A consultant to Lt. Gov. Andre Bauer claimed Wednesday that he had sex with state Rep. Nikki Haley, and she accused Bauer's camp of being behind the latest allegations.
The consultant, lobbyist Larry Marchant, was fired by Bauer hours before a GOP gubernatorial debate in Charleston.
It was the second such claim against Haley in as many weeks by a well-known figure on the state's Republican political scene.
Haley said Wednesday that both claims were false and were "disgusting politics" thrown at her at the last minute, just as she emerged as the front-runner. Voters go to the polls Tuesday.
Marchant said Wednesday he had "sexual relations" with Haley in 2008. He spoke just hours after Bauer announced that he asked Marchant to resign as a political consultant, citing his "inappropriate conduct."
It also came nine days after blogger and former Gov. Mark Sanford spokesman Will Folks claimed he had a sexual relationship with Haley in 2007.
In both cases, no proof was offered.
Haley, R-Lexington, denied the Marchant affair at the beginning of the televised debate, calling it "disgusting politics."
"We have everything thrown at us," she said. "For the last six years I have spent time fighting the establishment for the good of the people. They are now fighting back."
When the debate moderator, WCSC-TV anchor Bill Sharpe, asked her whether some people might conclude that there's fire beneath the smoke because of a second allegation, Haley said she has been "absolutely faithful" to her husband of 13 years.
"This is the second allegation in two weeks time, and it all happened after our third showing that I had double-digit leads in the polls," she said. "I'm very disappointed this campaign has not been on policy. I have tried to run a good and respectful campaign. I wish my opponents would have done the same."
Bauer agreed with Haley that the campaign should be on issues and said, "When I found out information that could be possibly true, could not be true, I didn't want to associate with that kind of behavior, so I ended the relationship."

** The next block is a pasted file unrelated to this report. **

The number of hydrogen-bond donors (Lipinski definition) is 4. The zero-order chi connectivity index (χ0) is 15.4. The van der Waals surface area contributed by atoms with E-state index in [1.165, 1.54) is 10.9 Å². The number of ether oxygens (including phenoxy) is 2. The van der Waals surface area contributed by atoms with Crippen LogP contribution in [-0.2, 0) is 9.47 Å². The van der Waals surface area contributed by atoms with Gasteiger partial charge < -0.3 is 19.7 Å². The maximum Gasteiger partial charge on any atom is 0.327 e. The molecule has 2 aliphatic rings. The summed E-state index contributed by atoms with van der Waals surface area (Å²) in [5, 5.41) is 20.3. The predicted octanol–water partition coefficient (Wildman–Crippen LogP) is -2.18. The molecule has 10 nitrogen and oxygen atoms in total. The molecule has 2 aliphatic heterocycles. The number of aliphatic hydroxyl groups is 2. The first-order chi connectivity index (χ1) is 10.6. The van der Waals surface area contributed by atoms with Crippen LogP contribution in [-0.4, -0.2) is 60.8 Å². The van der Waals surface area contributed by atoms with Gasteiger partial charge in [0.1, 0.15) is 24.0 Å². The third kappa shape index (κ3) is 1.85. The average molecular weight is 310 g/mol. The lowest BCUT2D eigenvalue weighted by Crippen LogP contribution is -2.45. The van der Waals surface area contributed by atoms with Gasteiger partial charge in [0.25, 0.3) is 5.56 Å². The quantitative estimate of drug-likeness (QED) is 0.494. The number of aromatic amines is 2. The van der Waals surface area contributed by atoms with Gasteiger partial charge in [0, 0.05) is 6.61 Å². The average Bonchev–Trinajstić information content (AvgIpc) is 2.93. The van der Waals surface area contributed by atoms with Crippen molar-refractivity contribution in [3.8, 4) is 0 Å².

Bauer said he never spent a dime on digging up dirt on his opponents. "I haven't gotten involved in anybody else's personal relationship," he said.
Haley accused the Bauer campaign of shopping the story around Tuesday. "It was only when no one would take it seriously because he was a paid consultant that you decided to fire him today," she said.
"It reeks of everything that's wrong with South Carolina politics, and I will fight it every step of the way. ... We are done with the dirty politics that has given the state a bad name."
After the debate, Bauer said he learned about Marchant's claim a few days ago, but he denied that he was peddling the story of the affair.
"I didn't shop it. I didn't spend any money on opposition research," he said. "Whether it happened or not, I don't want to be associated with that." Asked if he believed Marchant's claim about Haley, Bauer replied, "I told y'all I wasn't going to comment."
As Michael Haley arrived with his wife at the debate, he said the allegation was "absolutely false."
The other GOP candidates, U.S. Rep. Gresham Barrett and state Attorney General Henry McMaster, declined comment on the allegation when they arrived.